Inside: Wondering how to manage pain during labor? Because you truly cannot predict how you will respond to pain during labor, nor the intensity of the pain, the best way to prepare is to learn about the four most commonly used options today.
The wonderful thing about the world around us today is that you have options in pretty much everything you do. It’s amazing to feel empowered in your medical choices!
At the same time, all those choices can often leave you looking to your left and our right at what everyone else thinks you should choose.
Decision fatigue is real, y’all, and when you don’t carefully research and consider all your options, it’s all too easy to get swept up into someone else’s STRONGLY opinionated choice about how to manage pain during labor.
That’s exactly what happened to me.
My Personal Experience with Managing Pain During Labor
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I was the first of my friends to have kids. But for some reason, those friends had some SUPER strong opinions about so-called “natural” childbirth (i.e. epidurals are evil and anyone who gets one is making a horrible choice).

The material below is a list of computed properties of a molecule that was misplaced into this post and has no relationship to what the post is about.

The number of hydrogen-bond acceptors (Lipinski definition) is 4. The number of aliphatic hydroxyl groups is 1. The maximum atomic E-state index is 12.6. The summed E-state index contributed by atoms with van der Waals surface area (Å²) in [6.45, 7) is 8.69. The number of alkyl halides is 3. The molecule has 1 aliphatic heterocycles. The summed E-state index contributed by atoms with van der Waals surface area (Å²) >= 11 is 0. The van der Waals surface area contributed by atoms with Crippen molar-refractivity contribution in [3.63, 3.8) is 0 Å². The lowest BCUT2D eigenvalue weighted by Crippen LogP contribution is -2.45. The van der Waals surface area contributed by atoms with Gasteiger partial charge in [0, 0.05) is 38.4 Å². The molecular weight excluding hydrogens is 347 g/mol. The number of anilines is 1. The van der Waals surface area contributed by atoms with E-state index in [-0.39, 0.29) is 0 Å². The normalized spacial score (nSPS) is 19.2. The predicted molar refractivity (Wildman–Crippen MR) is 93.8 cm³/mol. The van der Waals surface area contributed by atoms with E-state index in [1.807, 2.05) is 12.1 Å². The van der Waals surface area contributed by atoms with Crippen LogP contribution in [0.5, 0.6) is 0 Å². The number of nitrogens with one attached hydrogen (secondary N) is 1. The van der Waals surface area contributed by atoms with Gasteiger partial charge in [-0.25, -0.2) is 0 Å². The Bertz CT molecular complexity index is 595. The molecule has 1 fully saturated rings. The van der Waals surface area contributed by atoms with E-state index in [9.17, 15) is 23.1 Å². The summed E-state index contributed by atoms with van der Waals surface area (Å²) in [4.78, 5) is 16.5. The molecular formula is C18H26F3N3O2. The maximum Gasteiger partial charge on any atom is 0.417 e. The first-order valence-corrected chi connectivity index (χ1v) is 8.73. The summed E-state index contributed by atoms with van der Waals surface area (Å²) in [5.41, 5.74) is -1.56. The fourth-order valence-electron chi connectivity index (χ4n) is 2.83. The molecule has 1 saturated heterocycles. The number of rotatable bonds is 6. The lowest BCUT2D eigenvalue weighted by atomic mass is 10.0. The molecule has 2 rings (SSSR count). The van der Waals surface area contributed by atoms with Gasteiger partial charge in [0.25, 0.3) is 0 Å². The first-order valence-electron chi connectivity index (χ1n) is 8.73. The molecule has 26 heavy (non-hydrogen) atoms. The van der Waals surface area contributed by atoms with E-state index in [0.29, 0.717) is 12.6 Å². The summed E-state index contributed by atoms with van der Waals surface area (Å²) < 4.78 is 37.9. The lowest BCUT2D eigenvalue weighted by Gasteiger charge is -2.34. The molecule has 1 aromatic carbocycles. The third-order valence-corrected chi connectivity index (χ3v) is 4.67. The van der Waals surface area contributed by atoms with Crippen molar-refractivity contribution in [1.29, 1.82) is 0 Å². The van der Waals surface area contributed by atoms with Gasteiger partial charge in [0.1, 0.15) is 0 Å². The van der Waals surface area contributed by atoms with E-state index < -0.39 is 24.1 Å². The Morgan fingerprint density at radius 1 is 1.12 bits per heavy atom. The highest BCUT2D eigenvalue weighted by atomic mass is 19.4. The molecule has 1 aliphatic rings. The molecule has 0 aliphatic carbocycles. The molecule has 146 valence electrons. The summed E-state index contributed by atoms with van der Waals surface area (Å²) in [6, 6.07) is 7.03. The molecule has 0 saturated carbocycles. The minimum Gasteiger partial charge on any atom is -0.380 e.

I latched onto those opinions. But at the same time, I wasn’t well-educated about other options for pain management.
I mean, I took a childbirth class because that was the thing to do, and I think it was supposed to teach me something about using deep breathing to manage labor pain.
But when I got to the actual labor part? Whatever they did teach me was completely useless.
So for my first labor and delivery, I went into it believing that a “natural” childbirth was superior to getting an epidural. I clung to that belief even when my labor started and progressed in a completely unnatural way.
My water broke before I went into labor…and the contractions didn’t continue.
Because I got scared and went into the hospital (a very busy and big “move them along” hospital), they ended up putting me on Pitocin within a few hours in order to try to jump start labor.
Let me tell you: trying to go without pain medication during a Pitocin-induced labor was no joke.